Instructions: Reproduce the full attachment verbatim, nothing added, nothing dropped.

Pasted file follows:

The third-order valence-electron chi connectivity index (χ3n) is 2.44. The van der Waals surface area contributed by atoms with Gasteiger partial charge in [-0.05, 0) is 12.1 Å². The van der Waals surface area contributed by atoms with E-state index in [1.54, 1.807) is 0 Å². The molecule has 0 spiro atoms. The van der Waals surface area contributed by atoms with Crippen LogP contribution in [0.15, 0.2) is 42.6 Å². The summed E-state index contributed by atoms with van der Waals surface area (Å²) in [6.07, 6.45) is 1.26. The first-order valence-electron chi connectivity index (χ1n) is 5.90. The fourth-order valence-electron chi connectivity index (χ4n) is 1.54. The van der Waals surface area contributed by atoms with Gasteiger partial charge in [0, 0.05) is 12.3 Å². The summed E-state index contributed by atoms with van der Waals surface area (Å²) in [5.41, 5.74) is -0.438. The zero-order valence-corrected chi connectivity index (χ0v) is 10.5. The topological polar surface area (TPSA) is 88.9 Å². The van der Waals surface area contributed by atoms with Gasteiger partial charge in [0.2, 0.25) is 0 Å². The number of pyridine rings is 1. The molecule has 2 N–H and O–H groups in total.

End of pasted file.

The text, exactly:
The third-order valence-electron chi connectivity index (χ3n) is 2.44. The van der Waals surface area contributed by atoms with Gasteiger partial charge in [-0.05, 0) is 12.1 Å². The van der Waals surface area contributed by atoms with E-state index in [1.54, 1.807) is 0 Å². The molecule has 0 spiro atoms. The van der Waals surface area contributed by atoms with Crippen LogP contribution in [0.15, 0.2) is 42.6 Å². The summed E-state index contributed by atoms with van der Waals surface area (Å²) in [6.07, 6.45) is 1.26. The first-order valence-electron chi connectivity index (χ1n) is 5.90. The fourth-order valence-electron chi connectivity index (χ4n) is 1.54. The van der Waals surface area contributed by atoms with Gasteiger partial charge in [0, 0.05) is 12.3 Å². The summed E-state index contributed by atoms with van der Waals surface area (Å²) in [5.41, 5.74) is -0.438. The zero-order valence-corrected chi connectivity index (χ0v) is 10.5. The topological polar surface area (TPSA) is 88.9 Å². The van der Waals surface area contributed by atoms with Gasteiger partial charge in [0.2, 0.25) is 0 Å². The number of pyridine rings is 1. The molecule has 2 N–H and O–H groups in total.